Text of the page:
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Functionality

The definition of functionality is based on the sequence analysis [1].

The 'functionality' concept is part of the 'IDENTIFICATION' axiom of IMGT-ONTOLOGY [2] [3] [4]

For IG and TR "Germline" entities and for "C-GENE"

A germline entity (V-GENE, D-GENE or J-GENE) or a C-GENE can be functional, ORF or pseudogene.

FUNCTIONAL
A germline entity (V-GENE, D-GENE or J-GENE) or a C-GENE is functional if the coding region has an open reading frame without stop codon, and if there is no described defect in the splicing sites, recombination signals and/or regulatory elements.
ORF (Open Reading Frame)
A germline entity (V-GENE, D-GENE or J-GENE) or a C-GENE is qualified as ORF (Open Reading Frame) if the coding region has an open reading frame, but:
  • alterations have been described in the splicing sites, recombination signals and/or regulatory elements.
  • and/or changes of conserved amino acids have been suggested by the authors to lead to uncorrect folding.
  • and/or the entity is an orphon.
PSEUDOGENE
A germline entity (V-GENE, D-GENE or J-GENE) or a C-GENE is qualified as pseudogene if the coding region has stop codon(s) and/or frameshift mutation(s).
In particular, a V-GENE is considered as pseudogene if these defects occur in the L-PART1 and/or V-EXON, or if there is a mutation in the L-PART1 INIT-CODON atg.
A J-GENE is considered as pseudogene if it has been identified by the presence of a recombination signal upstream of an open reading frame, but it has no donor splicing site in 5' or the donor splice is not in the expected sf1 or if no J-MOTIF is identified.

Functionality in IMGT annotation rules

For IG and TR "Rearranged" entities

PRODUCTIVE
A rearranged IG or TR (genomic or cDNA) entity is productive if the coding region has an open reading frame, with no stop codon and no defect described in the initiation codon, splicing sites and/or regulatory elements, and an in-frame JUNCTION.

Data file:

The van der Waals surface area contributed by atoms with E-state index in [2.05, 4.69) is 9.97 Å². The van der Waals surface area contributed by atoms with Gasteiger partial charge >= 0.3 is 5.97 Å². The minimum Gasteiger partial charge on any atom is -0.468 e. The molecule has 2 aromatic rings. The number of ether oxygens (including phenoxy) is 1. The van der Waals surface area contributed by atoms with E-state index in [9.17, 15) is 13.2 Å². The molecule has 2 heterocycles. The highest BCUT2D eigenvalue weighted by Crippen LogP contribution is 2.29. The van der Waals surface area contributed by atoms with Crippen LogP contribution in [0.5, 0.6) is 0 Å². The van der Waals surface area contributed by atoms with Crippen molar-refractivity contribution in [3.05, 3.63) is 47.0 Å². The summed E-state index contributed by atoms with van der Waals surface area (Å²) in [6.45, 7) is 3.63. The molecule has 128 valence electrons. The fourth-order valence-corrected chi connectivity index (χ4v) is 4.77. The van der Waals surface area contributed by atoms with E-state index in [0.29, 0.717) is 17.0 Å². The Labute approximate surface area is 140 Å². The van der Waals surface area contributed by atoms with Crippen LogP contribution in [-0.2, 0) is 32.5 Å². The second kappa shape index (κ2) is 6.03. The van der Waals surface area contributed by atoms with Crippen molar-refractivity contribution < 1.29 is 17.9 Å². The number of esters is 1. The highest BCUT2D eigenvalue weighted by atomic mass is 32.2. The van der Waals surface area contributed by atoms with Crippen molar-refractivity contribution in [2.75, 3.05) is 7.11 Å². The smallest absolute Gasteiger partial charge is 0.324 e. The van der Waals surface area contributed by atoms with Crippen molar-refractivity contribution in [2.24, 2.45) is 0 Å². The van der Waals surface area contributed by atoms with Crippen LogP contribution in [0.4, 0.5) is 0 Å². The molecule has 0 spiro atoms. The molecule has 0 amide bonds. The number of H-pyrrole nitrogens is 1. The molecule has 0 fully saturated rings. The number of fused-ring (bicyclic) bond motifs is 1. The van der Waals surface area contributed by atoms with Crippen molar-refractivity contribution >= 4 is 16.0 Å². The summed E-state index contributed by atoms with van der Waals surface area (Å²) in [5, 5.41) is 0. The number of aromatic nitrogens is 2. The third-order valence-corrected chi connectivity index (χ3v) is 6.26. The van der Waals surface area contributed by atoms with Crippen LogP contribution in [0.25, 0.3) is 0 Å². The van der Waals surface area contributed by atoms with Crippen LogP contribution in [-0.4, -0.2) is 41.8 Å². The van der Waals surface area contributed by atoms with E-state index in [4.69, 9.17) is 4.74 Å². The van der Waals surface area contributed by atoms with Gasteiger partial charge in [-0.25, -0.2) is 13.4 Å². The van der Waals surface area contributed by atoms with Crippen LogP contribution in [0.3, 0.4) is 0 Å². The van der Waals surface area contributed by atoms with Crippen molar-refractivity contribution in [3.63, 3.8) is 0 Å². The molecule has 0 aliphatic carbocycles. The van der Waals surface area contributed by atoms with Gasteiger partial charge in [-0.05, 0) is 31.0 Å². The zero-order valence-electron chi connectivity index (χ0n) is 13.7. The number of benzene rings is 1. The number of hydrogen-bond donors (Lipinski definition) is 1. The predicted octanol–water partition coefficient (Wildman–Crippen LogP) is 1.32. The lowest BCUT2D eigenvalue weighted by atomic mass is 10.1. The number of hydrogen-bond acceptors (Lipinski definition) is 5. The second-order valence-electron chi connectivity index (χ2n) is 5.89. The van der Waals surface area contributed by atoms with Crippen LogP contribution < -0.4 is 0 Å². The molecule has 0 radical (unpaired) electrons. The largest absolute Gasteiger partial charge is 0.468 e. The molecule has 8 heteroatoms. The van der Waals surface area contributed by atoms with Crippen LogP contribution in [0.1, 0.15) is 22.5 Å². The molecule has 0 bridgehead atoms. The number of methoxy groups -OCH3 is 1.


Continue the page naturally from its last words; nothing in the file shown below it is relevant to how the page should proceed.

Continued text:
UNPRODUCTIVE
An unproductive rearranged IG or TR (genomic or cDNA) entity is characterized by an out-of-frame JUNCTION and/or the presence of stop codon(s) and/or frameshift mutation(s), and/or a defect described in the splicing sites and/or the regulatory element(s), and/or unusual features (TRANSLOCATED, GENE FUSION...) and/or changes of conserved amino acids demonstrated as leading to uncorrect folding.

For germline V and J genes and alleles with a STOP-CODON region end

The IMGT functionality of germline V and J genes and alleles which have as unique defect an in-frame STOP-CODON at their region end (3' last codon for V-REGION, 5' first codon for J-REGION based on IMGT [3]) is functional.
Indeed, this STOP-CODON may very frequently disappear during V-(D)-J rearrangements owing to the mechanisms of junctional and/or N-diversity. The resulting rearranged sequences are classically either productive or unproductive.

For partial sequences

Functionality is assigned taking into account, whenever possible, the data from other sequences of the same gene.
A partial sequence with an open reading frame will be considered as ORF, and not functional, except if clearly mentioned by the authors.

For genes other than IG or TR

For genes other than IG or TR, the functionality instances are the same as 'For IG and TR "Germline" entities and for "C-GENE"', that is FUNCTIONAL, ORF and PSEUDOGENE.

Reference to cite for Functionality:
Lefranc, M.-P. "IMGT Locus on Focus: A new section of Experimental and Clinical Immunogenetics", Exp. Clin. Immunogenet., 15, 1-7 (1998).
References:
[1] Lefranc, M.-P. IMGT Locus on Focus : a new section of Experimental and Clinical Immunogenetics. Exp. Clin. Immunogenet., 15, 1-7 (1998) PMID:9619395, LIGM:199 pdf
[2] Giudicelli, V. and Lefranc, M.-P. Ontology for Immunogenetics: IMGT-ONTOLOGY. Bioinformatics, 15, 1047-1054 (1999) PMID:10745995, LIGM:221 pdf
[3] Giudicelli, V. and Lefranc, M.-P., IMGT-ONTOLOGY 2012. Front Genet. 3:79 (2012). doi:10.3389/fgene.2012.00079. Epub 2012 May 23 Online access PMID:22654892, LIGM: 401
[4] Lefranc M-P. Immunoglobulin (IG) and T cell receptor genes (TR): IMGT® and the birth and rise of immunoinformatics. Front Immunol. Feb 05;5:22 (2014). doi:10.3389/fimmu.2014.00022. Open access PMID: 24600447, LIGM: 429
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